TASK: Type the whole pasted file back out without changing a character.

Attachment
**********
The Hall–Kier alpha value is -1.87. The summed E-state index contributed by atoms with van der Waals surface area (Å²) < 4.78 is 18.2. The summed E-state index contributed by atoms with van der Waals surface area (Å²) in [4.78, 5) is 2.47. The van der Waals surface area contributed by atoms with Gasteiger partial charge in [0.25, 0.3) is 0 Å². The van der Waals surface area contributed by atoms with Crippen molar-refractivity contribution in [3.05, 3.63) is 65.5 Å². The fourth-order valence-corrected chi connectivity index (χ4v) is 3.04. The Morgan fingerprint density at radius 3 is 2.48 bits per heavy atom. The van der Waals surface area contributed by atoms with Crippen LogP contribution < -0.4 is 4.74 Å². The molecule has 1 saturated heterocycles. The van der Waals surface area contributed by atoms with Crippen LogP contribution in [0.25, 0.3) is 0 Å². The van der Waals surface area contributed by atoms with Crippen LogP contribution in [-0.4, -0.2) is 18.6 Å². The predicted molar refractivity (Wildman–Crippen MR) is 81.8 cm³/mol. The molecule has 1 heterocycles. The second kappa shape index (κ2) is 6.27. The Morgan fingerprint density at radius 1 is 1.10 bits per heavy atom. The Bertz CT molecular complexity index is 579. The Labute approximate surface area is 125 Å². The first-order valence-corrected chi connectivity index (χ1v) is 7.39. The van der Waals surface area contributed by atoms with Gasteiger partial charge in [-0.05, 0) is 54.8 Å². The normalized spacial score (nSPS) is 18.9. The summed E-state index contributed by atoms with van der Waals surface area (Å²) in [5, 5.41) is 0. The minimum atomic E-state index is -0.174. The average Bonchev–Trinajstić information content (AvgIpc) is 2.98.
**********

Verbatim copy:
The Hall–Kier alpha value is -1.87. The summed E-state index contributed by atoms with van der Waals surface area (Å²) < 4.78 is 18.2. The summed E-state index contributed by atoms with van der Waals surface area (Å²) in [4.78, 5) is 2.47. The van der Waals surface area contributed by atoms with Gasteiger partial charge in [0.25, 0.3) is 0 Å². The van der Waals surface area contributed by atoms with Crippen molar-refractivity contribution in [3.05, 3.63) is 65.5 Å². The fourth-order valence-corrected chi connectivity index (χ4v) is 3.04. The Morgan fingerprint density at radius 3 is 2.48 bits per heavy atom. The van der Waals surface area contributed by atoms with Crippen LogP contribution < -0.4 is 4.74 Å². The molecule has 1 saturated heterocycles. The van der Waals surface area contributed by atoms with Crippen LogP contribution in [0.25, 0.3) is 0 Å². The van der Waals surface area contributed by atoms with Crippen LogP contribution in [-0.4, -0.2) is 18.6 Å². The predicted molar refractivity (Wildman–Crippen MR) is 81.8 cm³/mol. The molecule has 1 heterocycles. The second kappa shape index (κ2) is 6.27. The Morgan fingerprint density at radius 1 is 1.10 bits per heavy atom. The Bertz CT molecular complexity index is 579. The Labute approximate surface area is 125 Å². The first-order valence-corrected chi connectivity index (χ1v) is 7.39. The van der Waals surface area contributed by atoms with Gasteiger partial charge in [-0.05, 0) is 54.8 Å². The normalized spacial score (nSPS) is 18.9. The summed E-state index contributed by atoms with van der Waals surface area (Å²) in [5, 5.41) is 0. The minimum atomic E-state index is -0.174. The average Bonchev–Trinajstić information content (AvgIpc) is 2.98.